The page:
The original mill house had two small bedrooms, a kitchen and living room. Ben’s renovation required knocking down walls between the old kitchen and a bedroom and another wall between chimney and a door to another bedroom, which exposed the old brick chimney.


Then the builders completely took off the roof down to the first floor, added a couple of new piers and placed a structural metal ban resting on the fireplace chimney to support an I-beam. Will Johnson said one of the most important decisions the Crumps made was to have a new HVAC system installed upstairs by L.B. Swain & Company instead of trying to make the old system serve both floors. By going with two systems, it got rid of a lot of ductwork that would have taken up space.


“That might have been their best money spent,” Will said. “We were so glad when we took the ductwork out. The upstairs unit is in an air-conditioned space, which will help keep heating and air-conditioning costs low, as will the small house size.”

The trim work is original and the bead board is still under the walls – but gouged to add insulation except in the master bedroom where it softly shines under a coat of butter cream yellow paint. The old heart pine floors are original to the house, but refinished and stained a warm walnut that contrasts nicely with the light kitchen cabinets and paints used throughout the house.

Amy and Peyton decided to use light wall colors to allow the house to feel as large as possible. Peyton is a visual artist who works as design director for Viget Labs, a Web design firm with offices in Durham, Falls Church, Va., and Boulder, Colo. His paintings share space on the couple’s walls along with other photographic artwork. He also does carpentry work, which really helps when planning a renovation.

John McCulloch of Down Under Flooring refinished the heart pine floors. Custom Stone & Marble tiled around the upstairs soaking tub. The Crumps used some of the downstairs doors upstairs, re-used knobs and locks and used a standard electric hot water heater because there would be no palatial tub to fill in this house.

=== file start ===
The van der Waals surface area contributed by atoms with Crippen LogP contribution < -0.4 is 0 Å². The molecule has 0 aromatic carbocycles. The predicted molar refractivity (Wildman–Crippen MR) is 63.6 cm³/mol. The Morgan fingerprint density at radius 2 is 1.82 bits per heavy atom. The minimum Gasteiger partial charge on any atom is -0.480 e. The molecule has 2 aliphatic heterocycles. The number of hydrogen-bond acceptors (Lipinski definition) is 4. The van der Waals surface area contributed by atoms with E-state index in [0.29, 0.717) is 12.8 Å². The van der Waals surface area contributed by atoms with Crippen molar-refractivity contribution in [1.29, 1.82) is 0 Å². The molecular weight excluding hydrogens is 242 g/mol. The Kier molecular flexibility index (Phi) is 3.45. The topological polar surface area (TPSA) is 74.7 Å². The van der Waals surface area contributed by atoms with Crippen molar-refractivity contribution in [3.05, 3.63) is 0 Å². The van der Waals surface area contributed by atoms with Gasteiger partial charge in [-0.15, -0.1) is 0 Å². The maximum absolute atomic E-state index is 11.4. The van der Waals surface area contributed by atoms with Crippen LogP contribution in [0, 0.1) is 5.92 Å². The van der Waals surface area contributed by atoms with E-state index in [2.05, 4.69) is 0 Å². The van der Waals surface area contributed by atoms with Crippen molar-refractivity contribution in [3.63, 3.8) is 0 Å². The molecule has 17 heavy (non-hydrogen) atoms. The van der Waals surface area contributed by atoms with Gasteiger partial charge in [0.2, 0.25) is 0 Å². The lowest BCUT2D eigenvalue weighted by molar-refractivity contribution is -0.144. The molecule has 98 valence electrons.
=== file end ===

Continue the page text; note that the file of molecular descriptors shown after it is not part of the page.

And all of this happened in a very short time span. The Crumps purchased the house in the fall of 2011. In January, 2012, Will Johnson Building started tearing into the old house using Ben’s plans as a guide. Amy wrote a timeline of the renovation at

“They recycle, reuse, and when Laurie and I walked through the house when it was under construction, it made so much sense,” Johnson said. “They are raising their children there.” Amy is a stay-at-home mom. Her daughter, Ainsley, will start kindergarten at Hillsborough Elementary which is a year-round school three blocks down the street from their home.

Amy says the family likes to walk to the Depot, which is a general store in Hillsborough, and to Gold Park, which has a playground, trails for walking, jogging and biking, and the Eno River where the kids can splash around.

They ride their bikes to the library once a week, but when visiting Weaver Street Market they usually drive unless they are going for just a few things.

They also like to eat downtown, especially at the Gulf Rim on Churton Street. They take part in the monthly Last Fridays celebrations in Hillsborough, which usually feature three or four stages for music, vendor booths for crafts and face painting.

And Amy is still looking for oven racks to fit her 1954 stove.

Christopher Johnson